One state in Nigeria that is worst hit is Kano State with a total of 843 suspected cases. Out of which 360(45.9 per cent) were females and 423(54 per cent) were males as of 2nd march 2023, according to the State Case Manager, Dr. Salma Ali Suwaid.

During the same period, Kano recorded a total of 61 deaths with a Case Fatality Rate CFR of 12.2 per cent and 83 per cent of deaths occurred in patients with onset of symptoms greater than 3 days.

However, Diphtheria, according to, the World Health Organisation, has been one of the most feared childhood diseases, characterised by devastating outbreaks throughout history.

Also, studies have shown that vaccination against diphtheria has dramatically reduced the mortality and morbidity of diphtheria; however, diphtheria is still a significant child health problem in countries with poor routine childhood immunisation coverage like Nigeria.

Specifically, the NCDC in one of its reports stated that the prevention of infection controls diphtheria through high population immunity achieved by high vaccination coverage. Also, Infectious disease experts say Diphtheria outbreaks occur due to poor vaccination coverage

Today, findings from the National Primary Health Care Development Agency, NPHCDA, showed that Nigeria experienced very low Routine Immunisation, RI, and coverage up to 2016. Nigeria in 2016 recorded 33 per cent in immunisation coverage. The poor coverage led to the Federal government’s declaration of a state of emergency on Routine Immunisation in 2017 and led to the establishment of NERICC, SERICC & LERICC in 18 poor-performing states.

Following the effort, Nigeria moved from 33 per cent coverage to 57 per cent, according to the Multiple Indicator Cluster Survey, MICs, 2018 while the SMART survey conducted that year rated Nigeria 50 per cent.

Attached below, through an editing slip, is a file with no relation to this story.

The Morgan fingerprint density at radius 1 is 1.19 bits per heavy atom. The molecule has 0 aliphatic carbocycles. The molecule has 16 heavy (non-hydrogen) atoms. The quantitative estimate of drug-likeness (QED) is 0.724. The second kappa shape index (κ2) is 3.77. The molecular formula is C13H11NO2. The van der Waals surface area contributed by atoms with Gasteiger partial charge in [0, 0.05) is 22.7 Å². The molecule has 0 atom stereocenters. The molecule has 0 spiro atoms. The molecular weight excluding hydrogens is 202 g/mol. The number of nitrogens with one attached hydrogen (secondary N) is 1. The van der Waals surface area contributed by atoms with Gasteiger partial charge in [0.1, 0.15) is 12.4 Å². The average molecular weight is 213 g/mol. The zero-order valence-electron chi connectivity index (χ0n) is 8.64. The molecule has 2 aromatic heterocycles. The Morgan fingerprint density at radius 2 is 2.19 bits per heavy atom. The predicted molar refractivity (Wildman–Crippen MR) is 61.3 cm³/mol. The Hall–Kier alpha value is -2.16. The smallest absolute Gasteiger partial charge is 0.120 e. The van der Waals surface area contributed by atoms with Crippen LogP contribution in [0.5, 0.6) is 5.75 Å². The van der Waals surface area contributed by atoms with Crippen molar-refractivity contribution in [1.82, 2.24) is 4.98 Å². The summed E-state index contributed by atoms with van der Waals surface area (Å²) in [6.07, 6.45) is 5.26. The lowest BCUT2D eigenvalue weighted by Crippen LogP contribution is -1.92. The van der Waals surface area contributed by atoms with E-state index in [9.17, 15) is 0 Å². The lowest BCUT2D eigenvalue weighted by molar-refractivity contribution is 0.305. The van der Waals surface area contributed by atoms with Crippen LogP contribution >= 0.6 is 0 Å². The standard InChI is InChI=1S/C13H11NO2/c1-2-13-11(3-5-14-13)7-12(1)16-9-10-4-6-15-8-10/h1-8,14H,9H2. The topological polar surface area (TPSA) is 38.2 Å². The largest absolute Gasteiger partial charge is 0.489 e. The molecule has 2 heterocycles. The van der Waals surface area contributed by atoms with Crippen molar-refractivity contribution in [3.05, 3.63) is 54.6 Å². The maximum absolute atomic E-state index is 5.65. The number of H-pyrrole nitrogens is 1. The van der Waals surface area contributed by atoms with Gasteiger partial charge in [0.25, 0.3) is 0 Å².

In 2019, according to the SMAR survey, the country recorded an improvement of 71 per cent. Unfortunately, in 2021, the gains in 2019 were lost as coverage plunged downward by 57 per cent according to the 2021 MICS.

Giving further insight into the gains achieved following the introduction of the different programmes designed to improve immunisation coverage in Nigeria, Dr Bassey Okposen from the National Primary Healthcare Agency, explained that 33 (89 per cent) of 36 states including the Federal Capital Territory, FCT, recorded an increase in Penta 3 coverage with the most significant improvement recorded in Yobe, Ebonyi and Kebbi States.

Okposun in a presentation tagged: “Vaccination Response to the Ongoing Diphtheria Outbreak in Nigeria: What We Need to Know” also said seven states achieved at least 80 per cent target immunisation coverage in 2021 MICS/NICS with the highest coverage reported in Ebonyi where there was a 45 per cent-pt increase in coverage from 54 per cent in 2015 to 99 per cent in 2021.

He said 4 (11 per cent) of 36 states plus FCT recorded a decline in Penta coverage with the most significant decline in Borno with 18 per cent.

Experts say without adequate immunisation, childhood diseases like diphtheria will continue to pose a threat in the country.